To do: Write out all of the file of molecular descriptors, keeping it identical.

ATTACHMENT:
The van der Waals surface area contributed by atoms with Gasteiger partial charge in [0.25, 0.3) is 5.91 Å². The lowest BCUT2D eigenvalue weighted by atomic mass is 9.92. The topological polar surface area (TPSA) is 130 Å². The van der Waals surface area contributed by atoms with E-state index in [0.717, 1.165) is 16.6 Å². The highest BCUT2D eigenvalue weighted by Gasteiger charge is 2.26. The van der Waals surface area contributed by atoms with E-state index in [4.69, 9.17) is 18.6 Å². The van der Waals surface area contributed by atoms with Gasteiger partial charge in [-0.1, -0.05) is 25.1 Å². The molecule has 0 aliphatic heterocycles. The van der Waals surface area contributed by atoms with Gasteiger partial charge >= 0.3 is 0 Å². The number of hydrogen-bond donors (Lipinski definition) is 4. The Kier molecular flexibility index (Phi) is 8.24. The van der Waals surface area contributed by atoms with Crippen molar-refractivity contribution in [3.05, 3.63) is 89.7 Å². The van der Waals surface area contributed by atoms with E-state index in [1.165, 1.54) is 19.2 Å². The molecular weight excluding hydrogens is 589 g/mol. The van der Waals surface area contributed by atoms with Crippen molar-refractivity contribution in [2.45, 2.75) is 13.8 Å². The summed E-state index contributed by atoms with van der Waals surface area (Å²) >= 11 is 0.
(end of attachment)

The van der Waals surface area contributed by atoms with Gasteiger partial charge in [0.25, 0.3) is 5.91 Å². The lowest BCUT2D eigenvalue weighted by atomic mass is 9.92. The topological polar surface area (TPSA) is 130 Å². The van der Waals surface area contributed by atoms with E-state index in [0.717, 1.165) is 16.6 Å². The highest BCUT2D eigenvalue weighted by Gasteiger charge is 2.26. The van der Waals surface area contributed by atoms with E-state index in [4.69, 9.17) is 18.6 Å². The van der Waals surface area contributed by atoms with Gasteiger partial charge in [-0.1, -0.05) is 25.1 Å². The molecule has 0 aliphatic heterocycles. The van der Waals surface area contributed by atoms with Gasteiger partial charge >= 0.3 is 0 Å². The number of hydrogen-bond donors (Lipinski definition) is 4. The Kier molecular flexibility index (Phi) is 8.24. The van der Waals surface area contributed by atoms with Crippen molar-refractivity contribution in [3.05, 3.63) is 89.7 Å². The van der Waals surface area contributed by atoms with E-state index in [1.165, 1.54) is 19.2 Å². The molecular weight excluding hydrogens is 589 g/mol. The van der Waals surface area contributed by atoms with Crippen molar-refractivity contribution in [2.45, 2.75) is 13.8 Å². The summed E-state index contributed by atoms with van der Waals surface area (Å²) >= 11 is 0.